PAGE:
Moving forward: BV council OKs bond issue for city projects
The Berryville City Council will be issuing bonds to finance capital improvements in the city and the rural water project.
The council met at a special meeting on Wednesday, Aug. 30, to approve ordinances allowing the issuance of the sales and use tax bonds and the water and sewer revenue bonds.
The council first voted to approve Ordinance 1019 on its first reading, authorizing the issuance of sales and use tax bonds in order to finance capital improvements and pledging a half-cent sales and use tax to pay the principal and interest on the bonds.
The council then voted to suspend the rules and adopt an emergency clause, passing Ordinance 1019 on its second and third readings by title only.
Berryville voters voted in favor of extending the city’s half-cent sales tax in a special election on Tuesday, July 11, moving the sales tax’s expiration date from Sept. 30, 2020 to Sept. 30, 2030. Mayor Tim McKinney said the city will be using the funding generated by the sales tax for city projects such as the Freeman Avenue extension, the new soccer fields and improvements to the sidewalks around the Public Square.
After approving Ordinance 1019, the council held a public hearing on the water and sewer revenue bonds, which will be used to finance the construction of extensions and
improvements to the water facilities of Berryville as part of the rural water project.
The project will add approximately 41 miles of water line into the future growth area outside of Berryville, and these water lines will serve residents who have previously relied on wells or other independent water sources. The $8.8 million project is being funded in part by a $2.75 million grant from the Arkansas Natural Resources Commission (ANRC) and a $1.68 million loan resolution with the United State Department of Agriculture (USDA). McKinney said the rest of the project will be paid for through other grants.
The city’s bond attorney, Michael Moyers of Friday, Eldridge and Clark, LLP, explained that the water and sewer revenue bonds will be purchased by the USDA through its $1.68 million loan resolution with the city,
“This will be different than most public issues you’ve been involved with,” Moyers said. “On a monthly basis, the city is going to be required to fund up a debt service reserve that will go along with your monthly payments to USDA. You will be required to fund up the debt service reserve until it’s at $71,412.”
The city will also be required to set up a new depreciation fund in the amount of $6,766 each month, he said, while the bond issue is outstanding. The big question, he said, is whether USDA will require the city to get interim financing for the construction period of the rural water project.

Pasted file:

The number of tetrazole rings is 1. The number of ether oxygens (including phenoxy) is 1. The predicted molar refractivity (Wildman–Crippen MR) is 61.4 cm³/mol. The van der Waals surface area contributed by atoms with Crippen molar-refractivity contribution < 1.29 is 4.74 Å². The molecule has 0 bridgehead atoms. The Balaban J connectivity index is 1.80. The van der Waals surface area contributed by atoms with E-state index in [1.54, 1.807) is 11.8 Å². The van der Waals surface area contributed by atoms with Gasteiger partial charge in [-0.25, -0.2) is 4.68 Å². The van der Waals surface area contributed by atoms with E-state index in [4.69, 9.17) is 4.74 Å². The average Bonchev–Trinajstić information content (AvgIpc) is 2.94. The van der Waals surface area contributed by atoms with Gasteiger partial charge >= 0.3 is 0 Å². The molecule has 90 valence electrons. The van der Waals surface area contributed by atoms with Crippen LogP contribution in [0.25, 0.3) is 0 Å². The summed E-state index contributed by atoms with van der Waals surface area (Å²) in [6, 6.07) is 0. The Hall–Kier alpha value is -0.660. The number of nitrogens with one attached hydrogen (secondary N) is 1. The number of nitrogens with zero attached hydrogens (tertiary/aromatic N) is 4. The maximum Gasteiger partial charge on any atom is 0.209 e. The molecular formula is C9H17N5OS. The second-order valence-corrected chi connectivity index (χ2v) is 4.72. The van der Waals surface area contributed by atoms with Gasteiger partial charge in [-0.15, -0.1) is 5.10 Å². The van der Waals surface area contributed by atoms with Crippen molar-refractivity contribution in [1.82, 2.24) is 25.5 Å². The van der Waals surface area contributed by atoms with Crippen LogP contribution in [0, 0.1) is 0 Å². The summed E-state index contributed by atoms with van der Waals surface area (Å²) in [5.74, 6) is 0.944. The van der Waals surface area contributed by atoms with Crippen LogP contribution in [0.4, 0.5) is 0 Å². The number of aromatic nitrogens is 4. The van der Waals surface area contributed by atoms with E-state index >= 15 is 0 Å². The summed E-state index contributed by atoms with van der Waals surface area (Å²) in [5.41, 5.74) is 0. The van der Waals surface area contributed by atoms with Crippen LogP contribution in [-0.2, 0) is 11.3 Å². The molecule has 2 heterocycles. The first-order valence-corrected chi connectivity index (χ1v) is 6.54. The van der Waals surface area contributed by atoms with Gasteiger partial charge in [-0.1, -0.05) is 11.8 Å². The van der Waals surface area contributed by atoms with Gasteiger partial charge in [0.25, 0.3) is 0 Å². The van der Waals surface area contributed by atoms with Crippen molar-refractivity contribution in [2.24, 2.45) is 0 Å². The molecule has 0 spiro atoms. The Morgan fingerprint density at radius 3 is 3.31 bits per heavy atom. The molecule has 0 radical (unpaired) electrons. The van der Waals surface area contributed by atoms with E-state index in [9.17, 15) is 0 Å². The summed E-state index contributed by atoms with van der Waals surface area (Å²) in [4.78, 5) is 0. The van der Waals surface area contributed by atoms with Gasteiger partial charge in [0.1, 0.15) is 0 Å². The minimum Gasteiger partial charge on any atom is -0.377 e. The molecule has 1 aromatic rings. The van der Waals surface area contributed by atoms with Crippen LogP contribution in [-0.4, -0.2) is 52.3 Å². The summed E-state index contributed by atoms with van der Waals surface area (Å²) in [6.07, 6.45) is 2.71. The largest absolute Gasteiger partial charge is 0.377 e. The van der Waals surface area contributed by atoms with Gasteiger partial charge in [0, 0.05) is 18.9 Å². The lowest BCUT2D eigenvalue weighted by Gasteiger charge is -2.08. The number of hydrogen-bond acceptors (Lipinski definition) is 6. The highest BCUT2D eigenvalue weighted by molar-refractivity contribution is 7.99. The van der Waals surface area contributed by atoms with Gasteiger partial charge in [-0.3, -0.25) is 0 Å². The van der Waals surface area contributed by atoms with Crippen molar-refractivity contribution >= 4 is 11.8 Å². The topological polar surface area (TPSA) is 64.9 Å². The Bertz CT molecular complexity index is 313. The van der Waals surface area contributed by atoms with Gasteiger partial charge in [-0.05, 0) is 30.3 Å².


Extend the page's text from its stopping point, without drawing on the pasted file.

“I have asked USDA for a definitive answer and have not heard back from them yet,” Moyers said. “With one this size at $1.6 million, I assume the answer is going to be ‘yes.’ ”
To get interim financing, he said the city will have to go through a local bank or other avenue to borrow the $1.6 million during the construction period.
“This is a mandate from Washington so that the USDA local offices do not incur the construction risks anymore,” Moyers said. “They do not want to loan you the money during the construction period. They want the water improvement to be up and running by the time they have real skin in the game.”
While the USDA will commit to providing permanent financing after construction is completed, he said it will most likely be the city’s responsibility to find its own interim financing during that period.
“Will they do this interim loan when we’ve spent the $1.6 million, or do they want the project up and running before then?” McKinney asked. “This is almost a $9.5 million project, and it could be a three-year construction period.”
“Usually, it’s a two-year period, so, even if the entire project is not up and running, they would probably go ahead and take the interim financing out once that money is gone,” Moyers said. “They want you to spend all of the loan money, that $1.6 million, before they give you any of the grant money. Before you get any of the $7 million worth of grant money, they want you to spend the money that you’re actually going to be paying back.”
“So once we’ve spent that money, we can get the money from them to pay off the local bank?” McKinney asked.
“Right,” Moyers said.
He said he would be communicating with USDA further to determine exactly how the interim financing will have to be structured.
Once the public hearing had concluded, the council voted to pass Ordinance 1020 on its first reading, authorizing the construction of extensions, betterments and improvements to the water facilities of the city and authorizing the issuance if water and sewer revenue bonds in order to finance the cost of construction.
The council then voted to suspend the rules and adopt an emergency clause, approving Ordinance 1020 on its second and third readings by title only.
The council’s next regular meeting is scheduled for 6 p.m. Tuesday, Sept. 5, at City Hall.